What Is Value Investing?
This week we want to talk about Value Investing. Value Investing is an investment style, and something different from investing with your values, which we discussed last week.
How are they different?
Value Investing = investing in a stock that is traded at a price that is less than its intrinsic value
Investing with your values = investing in companies that fulfill your internal values criteria, such as companies that respect the environment or that respect gender equality, or are anti-racist
Ok, can you tell me more about value Investing?
Value investing was introduced as a concept in the 30s, by Benjamin Graham.  It has been made famous in particular by Warren Buffett, a very famous name in the investment community. As an investor, he has adhered to the principles of value investing throughout his career and made his fortune with it reaching a net worth of $73 billions in the last decade. 
It is considered to be an investment style, and it is often discussed in the investing community. Other investment styles are, for example, active and passive investing, growth investing or top-down/bottom-up investing.
Value Investing is a long term investment strategy, as it takes into account ownership of stocks for a long period of time.
But how does it work?
“Long ago, Ben Graham taught me that price is what you pay; value is what you get. Whether we’re talking about socks or stocks, I like buying quality merchandise when it is marked down.”
– Warren Buffett, from his 2008 Berkshire Hathaway Chairman’s Letter
Value investing relies on the price of a company stock being undervalued, meaning costing less than what the underlying assets are actually worth. But how does this happen?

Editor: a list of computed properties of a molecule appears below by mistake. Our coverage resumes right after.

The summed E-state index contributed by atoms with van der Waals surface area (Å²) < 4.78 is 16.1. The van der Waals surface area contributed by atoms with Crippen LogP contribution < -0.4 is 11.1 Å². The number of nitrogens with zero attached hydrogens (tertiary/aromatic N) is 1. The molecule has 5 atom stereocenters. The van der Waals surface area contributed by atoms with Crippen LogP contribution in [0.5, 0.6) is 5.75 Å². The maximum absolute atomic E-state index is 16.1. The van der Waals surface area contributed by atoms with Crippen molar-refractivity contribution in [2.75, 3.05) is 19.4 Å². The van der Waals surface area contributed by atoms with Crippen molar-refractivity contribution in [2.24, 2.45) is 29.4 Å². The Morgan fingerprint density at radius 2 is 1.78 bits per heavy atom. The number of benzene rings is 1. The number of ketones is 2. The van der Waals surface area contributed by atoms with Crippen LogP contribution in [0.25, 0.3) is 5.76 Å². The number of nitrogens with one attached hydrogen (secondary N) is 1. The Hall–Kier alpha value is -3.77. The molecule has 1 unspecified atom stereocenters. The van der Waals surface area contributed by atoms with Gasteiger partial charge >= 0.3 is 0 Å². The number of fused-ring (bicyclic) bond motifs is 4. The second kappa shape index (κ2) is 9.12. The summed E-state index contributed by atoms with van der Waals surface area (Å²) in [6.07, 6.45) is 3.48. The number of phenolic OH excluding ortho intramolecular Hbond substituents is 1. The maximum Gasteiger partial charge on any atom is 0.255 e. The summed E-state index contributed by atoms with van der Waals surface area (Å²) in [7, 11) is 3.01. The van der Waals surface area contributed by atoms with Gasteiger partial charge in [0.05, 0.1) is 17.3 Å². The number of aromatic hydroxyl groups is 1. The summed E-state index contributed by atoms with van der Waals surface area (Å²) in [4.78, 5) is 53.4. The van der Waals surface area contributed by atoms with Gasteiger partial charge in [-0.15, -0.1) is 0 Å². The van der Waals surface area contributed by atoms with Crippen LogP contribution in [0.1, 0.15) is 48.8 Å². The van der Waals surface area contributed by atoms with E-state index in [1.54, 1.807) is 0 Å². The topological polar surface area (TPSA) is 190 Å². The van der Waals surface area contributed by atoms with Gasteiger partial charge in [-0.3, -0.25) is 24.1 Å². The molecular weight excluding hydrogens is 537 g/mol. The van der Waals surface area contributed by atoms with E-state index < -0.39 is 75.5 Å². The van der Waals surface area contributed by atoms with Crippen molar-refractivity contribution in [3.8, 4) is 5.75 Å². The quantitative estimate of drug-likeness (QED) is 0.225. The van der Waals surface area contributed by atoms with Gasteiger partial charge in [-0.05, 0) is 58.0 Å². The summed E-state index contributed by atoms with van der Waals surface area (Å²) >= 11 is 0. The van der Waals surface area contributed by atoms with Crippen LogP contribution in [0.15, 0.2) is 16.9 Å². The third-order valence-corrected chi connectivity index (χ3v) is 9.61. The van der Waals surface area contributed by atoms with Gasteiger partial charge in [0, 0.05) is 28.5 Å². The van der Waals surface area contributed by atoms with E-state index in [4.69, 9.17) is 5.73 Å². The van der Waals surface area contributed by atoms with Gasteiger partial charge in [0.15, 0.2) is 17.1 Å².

To understand this we need to take a step back and understand that stocks in the financial markets are theoretically priced at their value (indeed, if you wanted to buy an item worth €10 you would never pay €20 for it, and nobody would be willing to sell it to you for €1). In practice, however, stock prices respond to external factors and news. Investors often overreact, and their overreactions end up causing a price fluctuation in one direction or the other, as a result of the sales or purchases of shares induced by the external factors/news. When a stock price fluctuates it can end up being either overpriced (costing more than what is worth) or undervalued. This is commonly referred to as market volatility .
When it is undervalued, it is the moment for value investors to buy the stock, as there is a safety margin. The safety margin is the difference between the trading price and true value. The larger the safety margin, the safer the investment. 
So when to invest?
An investment strategy purely based on value investing requires time. And with time we mean years, not weeks.
To start off, it is important to fully understand a business in order to understand whether it is undervalued or not.
By knowing the business it is then possible to calculate and understand what is the true value, but it is vital to wait until there is a safety margin.
Once an undervalued stock is bought, it takes time for the market to adjust and for the price to go up to the real value.
While value investing is an investment style and strategy that has favoured many investors, it is important to understand if it is the right one for you.
If you want to learn more about it, and investing in general, here are some useful resources:
Graham’s The Intelligent Investor from the father of Value Investing
Hagstrom’s The Warren Buffett Way: Investment Strategies of the World's Greatest Investor on how Warren Buffett invests
Buffett's Letters to shareholders where Buffett himself shares his thoughts and considerations
Kiyosaki’s Rich Dad, Poor Dad on what people should know about investing
Shiller’s Irrational Exuberance on while prices fluctuate and market volatility